Cloud Computing in 2010

A recent research study by the Pew Internet & American Life Project released on June 11 found that most people expect to “access software applications online and share and access information through the use of remote server networks, rather than depending primarily on tools and information housed on their individual, personal computers” by 2010. This means that the term “cloud computing” will likely be referred to as simply “computing” ten years down the line.

The report points out that we are currently on that path when it comes to social networking, thanks to sites like Twitter and Facebook. We also communicate in the cloud using services like Yahoo Mail and Gmail, shop in the cloud on sites like Amazon and eBay, listen to music in the cloud on Pandora, share pictures in the cloud on Flickr and watch videos on cloud sites like Hulu and YouTube.

The more advanced among us are even using services like Google Docs, Scribd or to create, share or store documents in the cloud. With that said, it will be some time before desktop computing falls away completely.

The report says: “Some respondents observed that putting all or most of faith in remotely accessible tools and data puts a lot of trust in the humans and devices controlling the clouds and exercising gate keeping functions over access to that data. They expressed concerns that cloud dominance by a small number of large firms may constrict the Internet’s openness and its capability to inspire innovation—that people are giving up some degree of choice and control in exchange for streamlines simplicity. A number of people said cloud computing presents difficult security problems and further exposes private information to governments, corporations, thieves, opportunists, and human and machine error.”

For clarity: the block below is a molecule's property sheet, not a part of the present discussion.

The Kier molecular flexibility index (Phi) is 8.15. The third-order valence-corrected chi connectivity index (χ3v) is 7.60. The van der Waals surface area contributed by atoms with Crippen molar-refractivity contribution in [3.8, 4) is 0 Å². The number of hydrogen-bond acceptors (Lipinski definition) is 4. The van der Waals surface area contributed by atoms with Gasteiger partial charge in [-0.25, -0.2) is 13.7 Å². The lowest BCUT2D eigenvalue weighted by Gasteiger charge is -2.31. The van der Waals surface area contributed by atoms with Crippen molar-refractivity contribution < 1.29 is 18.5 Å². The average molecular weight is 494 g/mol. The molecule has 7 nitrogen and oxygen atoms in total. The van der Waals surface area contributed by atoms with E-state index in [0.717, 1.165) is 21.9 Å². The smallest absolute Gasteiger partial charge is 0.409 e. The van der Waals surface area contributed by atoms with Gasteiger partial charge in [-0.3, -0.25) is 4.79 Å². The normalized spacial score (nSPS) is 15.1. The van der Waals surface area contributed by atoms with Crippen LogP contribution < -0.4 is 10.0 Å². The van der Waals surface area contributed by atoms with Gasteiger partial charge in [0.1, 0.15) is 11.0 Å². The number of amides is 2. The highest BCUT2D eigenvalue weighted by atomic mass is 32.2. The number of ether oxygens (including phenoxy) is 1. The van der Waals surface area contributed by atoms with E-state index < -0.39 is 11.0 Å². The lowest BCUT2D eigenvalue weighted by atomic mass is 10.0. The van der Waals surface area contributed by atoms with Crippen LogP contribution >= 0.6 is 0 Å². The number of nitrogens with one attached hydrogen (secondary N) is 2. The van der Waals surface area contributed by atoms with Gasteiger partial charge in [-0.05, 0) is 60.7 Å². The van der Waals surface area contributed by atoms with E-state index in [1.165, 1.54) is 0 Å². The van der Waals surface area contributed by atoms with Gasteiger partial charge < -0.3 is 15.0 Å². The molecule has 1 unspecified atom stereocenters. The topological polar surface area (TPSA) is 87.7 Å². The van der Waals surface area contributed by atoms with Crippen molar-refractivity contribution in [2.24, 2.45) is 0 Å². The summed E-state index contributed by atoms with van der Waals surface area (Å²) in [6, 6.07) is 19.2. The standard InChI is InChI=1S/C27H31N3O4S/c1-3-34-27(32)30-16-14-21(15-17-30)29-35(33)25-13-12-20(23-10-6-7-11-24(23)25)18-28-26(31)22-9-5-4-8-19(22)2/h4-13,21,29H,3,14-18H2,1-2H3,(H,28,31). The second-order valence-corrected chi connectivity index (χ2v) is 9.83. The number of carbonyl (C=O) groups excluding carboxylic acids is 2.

For more information on the current state of Cloud Computing, contact Nubifer today.

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